We gave a lot of room to people who were complaining about the current structure. But we didn’t listen enough to people who felt we had the right setup and were happy about it. We might have overshot by giving too much weight to those who were very vocal about the problems they were facing.

Some people will use and feed the confusion to resist change; some will say that the vision is not clear yet. We saw people say that because they didn’t agree with the vision. They kept challenging its clarity until it adapted to fit into their definition of what should be the vision.

Plans vs planning:  Not everyone deals with change the same way. Some people are fine with a very high level of uncertainty and figure it out along the way. Others need precise answers to everything. It’s impossible to plan such a big move down to the detail and expect the plan to stick. Having a common agreed level of uncertainty becomes essential. Planning is indispensable; plans are useless.

Did we actually make changes?

The first question we were being asked by outsiders was: Did you actually make changes or did you just move things around? It seems that people were skeptical that we could actually make such a big change when it wasn’t required. I guess most people will look at change not as much with a resistance to the change, but rather a high level of skepticism when they can’t feel the urgency of change.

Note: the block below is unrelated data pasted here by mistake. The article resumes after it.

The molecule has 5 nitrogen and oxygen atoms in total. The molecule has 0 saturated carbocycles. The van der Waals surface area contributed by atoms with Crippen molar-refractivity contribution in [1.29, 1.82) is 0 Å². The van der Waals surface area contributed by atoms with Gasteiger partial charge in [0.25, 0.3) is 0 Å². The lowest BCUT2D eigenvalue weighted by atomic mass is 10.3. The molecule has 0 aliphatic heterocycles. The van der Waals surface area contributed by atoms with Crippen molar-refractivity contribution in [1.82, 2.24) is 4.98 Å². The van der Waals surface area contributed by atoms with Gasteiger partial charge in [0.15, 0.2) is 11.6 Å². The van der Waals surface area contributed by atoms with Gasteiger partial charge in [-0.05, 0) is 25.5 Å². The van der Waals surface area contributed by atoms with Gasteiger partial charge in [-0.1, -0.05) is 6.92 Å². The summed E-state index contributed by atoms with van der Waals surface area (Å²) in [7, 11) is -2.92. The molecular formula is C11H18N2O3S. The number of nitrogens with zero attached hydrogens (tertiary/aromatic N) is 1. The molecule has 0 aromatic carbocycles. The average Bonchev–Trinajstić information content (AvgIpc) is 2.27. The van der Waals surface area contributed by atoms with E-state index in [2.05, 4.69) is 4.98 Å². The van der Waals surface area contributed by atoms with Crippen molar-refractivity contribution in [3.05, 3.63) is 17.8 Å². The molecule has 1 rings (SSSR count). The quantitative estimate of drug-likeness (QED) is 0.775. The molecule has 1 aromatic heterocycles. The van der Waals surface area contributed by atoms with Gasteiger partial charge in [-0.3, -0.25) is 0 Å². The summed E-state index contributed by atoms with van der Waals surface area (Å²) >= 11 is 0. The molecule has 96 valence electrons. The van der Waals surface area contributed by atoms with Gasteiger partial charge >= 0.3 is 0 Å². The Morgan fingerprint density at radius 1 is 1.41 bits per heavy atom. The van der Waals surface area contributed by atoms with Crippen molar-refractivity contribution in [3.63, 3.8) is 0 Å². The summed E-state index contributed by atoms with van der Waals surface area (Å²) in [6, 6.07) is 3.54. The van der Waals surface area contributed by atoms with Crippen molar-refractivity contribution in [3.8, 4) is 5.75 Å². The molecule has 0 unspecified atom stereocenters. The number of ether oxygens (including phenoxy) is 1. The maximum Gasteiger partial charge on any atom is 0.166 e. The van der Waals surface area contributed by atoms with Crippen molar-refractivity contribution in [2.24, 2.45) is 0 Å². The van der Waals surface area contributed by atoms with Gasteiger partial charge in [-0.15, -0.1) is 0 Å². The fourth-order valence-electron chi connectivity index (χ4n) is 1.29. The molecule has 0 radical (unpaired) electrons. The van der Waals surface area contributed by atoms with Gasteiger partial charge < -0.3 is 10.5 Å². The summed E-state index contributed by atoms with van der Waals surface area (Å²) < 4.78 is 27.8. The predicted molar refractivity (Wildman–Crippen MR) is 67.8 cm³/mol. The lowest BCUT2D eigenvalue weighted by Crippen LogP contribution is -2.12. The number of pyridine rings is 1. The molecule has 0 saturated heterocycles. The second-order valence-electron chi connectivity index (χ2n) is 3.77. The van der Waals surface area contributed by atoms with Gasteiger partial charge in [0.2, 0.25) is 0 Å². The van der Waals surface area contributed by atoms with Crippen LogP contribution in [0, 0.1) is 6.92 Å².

We already feel the “gravitational pull” of getting back to our old habits and slowly unrolling the changes that were made. Not so much changing back the structure, but rather keeping the new vision “on paper”, but spending more and more time on the old activities, the ones that didn’t provide much progress in the first place.

The higher positions could feel and see the change, as entire divisions moved. However, as you go down the chain and get closer to the people running the operations, changes are less obvious to people as their day-to-day activities do not change as much (for example, customer support people still do customer support). That makes escaping from the “gravitational pull” harder.

At what point are the changes done?

After the big changes, we need to quickly tweak and adapt. Letting people have time to settle in their new roles is important. But at some point, some of those people will not fit in the new structure. Those people need to be let go. This is hard. Some of those people have been with us for many years. But their past accomplishments won’t contribute to the new path we decided to take.

In summary, reorganizing is very difficult. It is full of challenges and uncertainty. Several months into the reorganization we felt like we could understand why those generals want to fight the last war. The only problem with that approach is that you’ll surely lose the next one.